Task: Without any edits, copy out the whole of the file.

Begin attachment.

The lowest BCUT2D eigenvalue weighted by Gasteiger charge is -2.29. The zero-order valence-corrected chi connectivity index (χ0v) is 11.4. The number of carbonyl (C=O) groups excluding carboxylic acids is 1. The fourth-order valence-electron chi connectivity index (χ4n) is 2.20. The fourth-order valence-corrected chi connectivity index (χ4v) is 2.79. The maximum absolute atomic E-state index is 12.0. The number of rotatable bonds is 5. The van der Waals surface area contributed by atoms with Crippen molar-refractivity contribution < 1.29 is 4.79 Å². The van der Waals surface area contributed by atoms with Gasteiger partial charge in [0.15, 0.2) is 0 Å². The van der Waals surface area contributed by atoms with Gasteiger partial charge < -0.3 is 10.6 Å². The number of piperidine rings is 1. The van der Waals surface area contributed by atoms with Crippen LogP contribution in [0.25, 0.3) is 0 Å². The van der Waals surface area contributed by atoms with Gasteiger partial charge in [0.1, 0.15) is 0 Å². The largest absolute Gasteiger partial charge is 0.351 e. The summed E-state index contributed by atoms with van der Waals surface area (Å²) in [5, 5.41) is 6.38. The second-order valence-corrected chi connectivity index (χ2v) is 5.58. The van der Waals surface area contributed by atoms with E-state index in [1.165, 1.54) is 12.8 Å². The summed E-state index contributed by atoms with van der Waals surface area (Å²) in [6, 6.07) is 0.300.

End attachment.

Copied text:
The lowest BCUT2D eigenvalue weighted by Gasteiger charge is -2.29. The zero-order valence-corrected chi connectivity index (χ0v) is 11.4. The number of carbonyl (C=O) groups excluding carboxylic acids is 1. The fourth-order valence-electron chi connectivity index (χ4n) is 2.20. The fourth-order valence-corrected chi connectivity index (χ4v) is 2.79. The maximum absolute atomic E-state index is 12.0. The number of rotatable bonds is 5. The van der Waals surface area contributed by atoms with Crippen molar-refractivity contribution < 1.29 is 4.79 Å². The van der Waals surface area contributed by atoms with Gasteiger partial charge in [0.15, 0.2) is 0 Å². The van der Waals surface area contributed by atoms with Gasteiger partial charge < -0.3 is 10.6 Å². The number of piperidine rings is 1. The van der Waals surface area contributed by atoms with Crippen LogP contribution in [0.25, 0.3) is 0 Å². The van der Waals surface area contributed by atoms with Gasteiger partial charge in [0.1, 0.15) is 0 Å². The largest absolute Gasteiger partial charge is 0.351 e. The summed E-state index contributed by atoms with van der Waals surface area (Å²) in [5, 5.41) is 6.38. The second-order valence-corrected chi connectivity index (χ2v) is 5.58. The van der Waals surface area contributed by atoms with E-state index in [1.165, 1.54) is 12.8 Å². The summed E-state index contributed by atoms with van der Waals surface area (Å²) in [6, 6.07) is 0.300.